Canada may not be as progressive as its persistent stereotype has it: The Bank of Canada chose not to use "an Asian-looking woman" on new $100 bills after a focus group complained, replacing her with a woman who looks more white, The Canadian Press' Dean Beeby reports. Last year, the country debuted new plastic polymer banknotes that are supposed to "evoke the country’s spirit of innovation," according to the Bank of Canada website, and the $100 bill in question featured a woman peering into a microscope, which was supposed to celebrate Canada's contribution to medical science. But, according to Beeby, the eight focus groups consulted were not happy that she looked Asian.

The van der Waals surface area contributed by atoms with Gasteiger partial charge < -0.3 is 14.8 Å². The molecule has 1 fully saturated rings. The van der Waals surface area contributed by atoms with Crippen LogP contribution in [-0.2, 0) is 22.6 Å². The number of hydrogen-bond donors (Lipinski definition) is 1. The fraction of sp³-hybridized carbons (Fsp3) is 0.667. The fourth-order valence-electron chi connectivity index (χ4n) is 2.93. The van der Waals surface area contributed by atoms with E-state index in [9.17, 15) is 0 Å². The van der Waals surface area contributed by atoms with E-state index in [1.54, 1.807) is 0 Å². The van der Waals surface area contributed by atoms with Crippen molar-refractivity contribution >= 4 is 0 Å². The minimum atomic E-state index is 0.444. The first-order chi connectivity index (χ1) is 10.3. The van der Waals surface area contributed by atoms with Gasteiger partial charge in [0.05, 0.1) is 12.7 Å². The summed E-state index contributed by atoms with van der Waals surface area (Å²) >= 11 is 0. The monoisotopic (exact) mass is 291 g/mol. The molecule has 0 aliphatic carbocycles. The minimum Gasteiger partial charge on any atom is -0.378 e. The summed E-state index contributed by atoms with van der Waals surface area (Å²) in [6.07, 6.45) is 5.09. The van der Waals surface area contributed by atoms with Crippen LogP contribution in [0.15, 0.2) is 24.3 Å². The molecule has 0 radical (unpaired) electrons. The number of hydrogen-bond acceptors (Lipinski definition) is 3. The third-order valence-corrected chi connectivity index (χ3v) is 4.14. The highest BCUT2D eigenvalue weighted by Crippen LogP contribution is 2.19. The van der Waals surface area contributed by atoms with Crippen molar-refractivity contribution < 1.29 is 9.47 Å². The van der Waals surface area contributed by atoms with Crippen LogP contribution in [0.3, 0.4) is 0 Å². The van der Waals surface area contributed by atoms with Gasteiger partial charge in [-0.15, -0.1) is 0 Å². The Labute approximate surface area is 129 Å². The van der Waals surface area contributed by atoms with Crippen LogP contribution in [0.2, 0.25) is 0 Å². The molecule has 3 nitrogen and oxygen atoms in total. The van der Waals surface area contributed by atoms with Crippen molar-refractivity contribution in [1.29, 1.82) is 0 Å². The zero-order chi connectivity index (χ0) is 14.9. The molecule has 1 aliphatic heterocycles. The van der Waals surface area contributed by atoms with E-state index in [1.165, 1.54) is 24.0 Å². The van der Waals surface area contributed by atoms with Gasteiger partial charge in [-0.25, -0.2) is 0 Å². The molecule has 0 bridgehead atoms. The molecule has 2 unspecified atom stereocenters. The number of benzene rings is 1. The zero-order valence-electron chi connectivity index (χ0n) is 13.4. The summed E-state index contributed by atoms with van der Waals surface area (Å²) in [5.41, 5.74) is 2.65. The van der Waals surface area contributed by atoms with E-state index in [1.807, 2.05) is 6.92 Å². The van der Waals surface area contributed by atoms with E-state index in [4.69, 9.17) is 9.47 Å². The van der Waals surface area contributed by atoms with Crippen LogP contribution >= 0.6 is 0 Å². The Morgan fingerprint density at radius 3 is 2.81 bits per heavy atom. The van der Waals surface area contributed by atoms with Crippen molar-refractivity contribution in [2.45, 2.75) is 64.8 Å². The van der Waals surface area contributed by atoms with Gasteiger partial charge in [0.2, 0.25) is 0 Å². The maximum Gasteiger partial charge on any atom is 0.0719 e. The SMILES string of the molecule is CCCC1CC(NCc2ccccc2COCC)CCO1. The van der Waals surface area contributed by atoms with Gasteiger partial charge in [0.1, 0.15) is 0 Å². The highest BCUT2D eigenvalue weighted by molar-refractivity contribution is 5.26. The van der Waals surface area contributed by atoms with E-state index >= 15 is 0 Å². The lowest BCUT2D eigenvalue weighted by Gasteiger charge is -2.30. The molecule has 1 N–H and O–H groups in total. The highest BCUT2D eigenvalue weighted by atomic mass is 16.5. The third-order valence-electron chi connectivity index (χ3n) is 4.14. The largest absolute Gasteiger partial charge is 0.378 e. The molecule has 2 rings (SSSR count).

“The person on it appears to be of Asian descent which doesn’t rep(resent) Canada. It is fairly ugly," said someone from Fredericton, New Brunswick in the study.
Others in the group said it played into the Asians in science stereotype, or didn't like that only Asians were being represented. Only the group in Toronto said they thought it was great, noting, "it is seen to represent diversity or multiculturalism."
The bank's solution? Make the woman more "neutral"—which basically means white. The bill currently in circulation can be seen above. If anything, the bank switched to a white woman not to be racist but to avoid this sort of controversy, because Canadians are too nice to be racist, right?
This article is from the archive of our partner The Wire.
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